• Health Equity Alliance

Breaking the Binary

by Hannah Ruhlin

The gender binary in our culture is so pervasive that it can be hard to see at times. Whether filling out a form at the doctor’s office or shopping for a child’s birthday present, we are surrounded by this dichotomy of man vs woman, male vs female, and boy vs girl.

Our culture has distinct roles and rules for what is considered masculine or feminine, and what behavior is acceptable. As we know, though, humans are a bit too messy for rigid categories. We all either know or are people who break from gender norms, whether you’re a stay-at-home dad or a woman who never has children. If there are so many different ways to be a man or a woman, then it only makes sense that there are identities beyond this gender binary.

While the idea of non binary identities may be new to many people, they date back as far as the human concept of gender. Societies across the world and across time have had, and in many cases still have, culturally-accepted non binary genders. Some cultures have even had up to five recognized distinct genders with their own gender roles within the culture.

When talking about non binary identities, it’s not uncommon for people to get caught up on the differences between gender and sex, and for good reason. They both are different, and yet are not. Typically, ‘sex’ refers to physical elements like genitalia and secondary sex characteristics, while ‘gender’ refers to an internal element of one’s identity. It’s clear, though, that the terms we use for sex, like ‘male’ and ‘female’ are heavily gendered.

It’s also important to ask ourselves why we are so curious about the sex of someone else. Do we really need to know what someone else’s genitals look like? Is it really our business whether someone is XX, XY, or another chromosomal combination? This brings us to another important point: just like how gender is experienced as a spectrum, so is sex. There are endless different ways that human sex characteristics can express themselves, and many individuals are left outside of the boxes of ‘male’ and ‘female.’ These individuals are intersex, and while there are widely varying definitions of what traits qualify, it’s estimated that approximately 2% of individuals are intersex. That may not sound like a lot, but that is the same percentage of the population that is red-haired.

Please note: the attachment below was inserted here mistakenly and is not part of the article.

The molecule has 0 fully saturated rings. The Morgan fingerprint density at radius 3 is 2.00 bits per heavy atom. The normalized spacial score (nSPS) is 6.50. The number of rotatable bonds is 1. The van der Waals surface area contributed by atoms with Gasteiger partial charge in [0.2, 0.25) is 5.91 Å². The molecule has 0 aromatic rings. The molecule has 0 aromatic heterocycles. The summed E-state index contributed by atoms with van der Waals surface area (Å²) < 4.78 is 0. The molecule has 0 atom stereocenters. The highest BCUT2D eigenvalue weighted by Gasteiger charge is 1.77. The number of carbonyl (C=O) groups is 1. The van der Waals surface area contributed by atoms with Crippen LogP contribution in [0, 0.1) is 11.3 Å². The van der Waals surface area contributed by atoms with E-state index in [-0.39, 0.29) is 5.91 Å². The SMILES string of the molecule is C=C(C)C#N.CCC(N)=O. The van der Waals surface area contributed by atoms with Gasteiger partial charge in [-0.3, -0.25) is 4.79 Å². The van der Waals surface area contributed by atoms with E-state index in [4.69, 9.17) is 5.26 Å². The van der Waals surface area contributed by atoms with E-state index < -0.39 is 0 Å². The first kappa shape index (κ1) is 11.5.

I mentioned that both sex and gender are a spectrum. A great analogy for understanding this is the color spectrum. Let’s stick with some very traditional social norms and assign blue to female/woman/girl, and pink to male/man/boy. Most don’t know that prior to the early to mid 20th century, this is how these colors were gendered. If we look at the color wheel, there’s more than just pink and blue. There’s not only the purple between them, but orange, green, yellow, and all of the colors outside and in between.

Earlier, I mentioned that some societies recognize non binary genders. The United States is on its way to being one of those societies, as some states are allowing for individuals to mark their gender as non binary on their driver’s licenses. California, Oregon, New York, and Washington D.C. all allow for a third marker instead of only ‘F’ or ‘M.’ In the case of New York, this came about after an intersex woman petitioned to change the marker on her birth certificate from ‘F’ for ‘female’ to ‘I’ for ‘intersex.’ Here we can see the interconnectedness of gender and sex.

Many individuals, though, feel it would be better for legal documents to skip the sex or gender designation altogether. The argument here is that one’s gender or sex is a personal issue and not a governmental one, and that forcing individuals to either out or misgender themselves can be harmful.

Many people are overwhelmed by the increasing variety of non-binary identities out there, from bigender, someone who identifies as two genders, to agender, someone who doesn’t identify with any gender, to genderqueer, a term that intentionally evades definition and whose meaning tends to be unique to the individual. English is an ever-evolving language, and so it only makes sense that terminology will change and grow as understanding of non binary identities increases.

How do you break the binary? What is your gender?

I’m Hannah Ruhlin, happy to break the binary on a daily basis.

* Originally broadcast on WERU on 12/19/17 - https://archives.weru.org/outside-the-box/2017/12/outside-the-box-112117-2-2-2-2/